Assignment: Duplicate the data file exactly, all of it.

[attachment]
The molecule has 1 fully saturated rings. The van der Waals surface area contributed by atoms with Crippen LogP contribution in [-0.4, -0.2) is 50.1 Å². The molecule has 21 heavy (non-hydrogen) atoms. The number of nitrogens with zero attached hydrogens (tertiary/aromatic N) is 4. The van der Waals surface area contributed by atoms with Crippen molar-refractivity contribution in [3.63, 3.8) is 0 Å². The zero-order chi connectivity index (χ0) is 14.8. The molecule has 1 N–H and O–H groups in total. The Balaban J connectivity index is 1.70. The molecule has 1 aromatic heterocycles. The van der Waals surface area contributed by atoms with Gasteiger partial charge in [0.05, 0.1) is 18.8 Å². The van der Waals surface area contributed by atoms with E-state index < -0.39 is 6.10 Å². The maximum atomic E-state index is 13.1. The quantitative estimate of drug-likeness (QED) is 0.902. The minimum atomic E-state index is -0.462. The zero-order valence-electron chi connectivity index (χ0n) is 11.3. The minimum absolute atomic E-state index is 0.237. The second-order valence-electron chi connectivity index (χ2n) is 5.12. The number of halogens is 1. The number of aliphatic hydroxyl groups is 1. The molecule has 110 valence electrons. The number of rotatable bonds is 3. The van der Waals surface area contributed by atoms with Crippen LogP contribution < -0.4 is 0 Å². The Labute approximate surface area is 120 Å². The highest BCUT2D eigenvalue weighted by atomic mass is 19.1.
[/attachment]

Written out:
The molecule has 1 fully saturated rings. The van der Waals surface area contributed by atoms with Crippen LogP contribution in [-0.4, -0.2) is 50.1 Å². The molecule has 21 heavy (non-hydrogen) atoms. The number of nitrogens with zero attached hydrogens (tertiary/aromatic N) is 4. The van der Waals surface area contributed by atoms with Crippen molar-refractivity contribution in [3.63, 3.8) is 0 Å². The zero-order chi connectivity index (χ0) is 14.8. The molecule has 1 N–H and O–H groups in total. The Balaban J connectivity index is 1.70. The molecule has 1 aromatic heterocycles. The van der Waals surface area contributed by atoms with Gasteiger partial charge in [0.05, 0.1) is 18.8 Å². The van der Waals surface area contributed by atoms with E-state index < -0.39 is 6.10 Å². The maximum atomic E-state index is 13.1. The quantitative estimate of drug-likeness (QED) is 0.902. The minimum atomic E-state index is -0.462. The zero-order valence-electron chi connectivity index (χ0n) is 11.3. The minimum absolute atomic E-state index is 0.237. The second-order valence-electron chi connectivity index (χ2n) is 5.12. The number of halogens is 1. The number of aliphatic hydroxyl groups is 1. The molecule has 110 valence electrons. The number of rotatable bonds is 3. The van der Waals surface area contributed by atoms with Crippen LogP contribution < -0.4 is 0 Å². The Labute approximate surface area is 120 Å². The highest BCUT2D eigenvalue weighted by atomic mass is 19.1.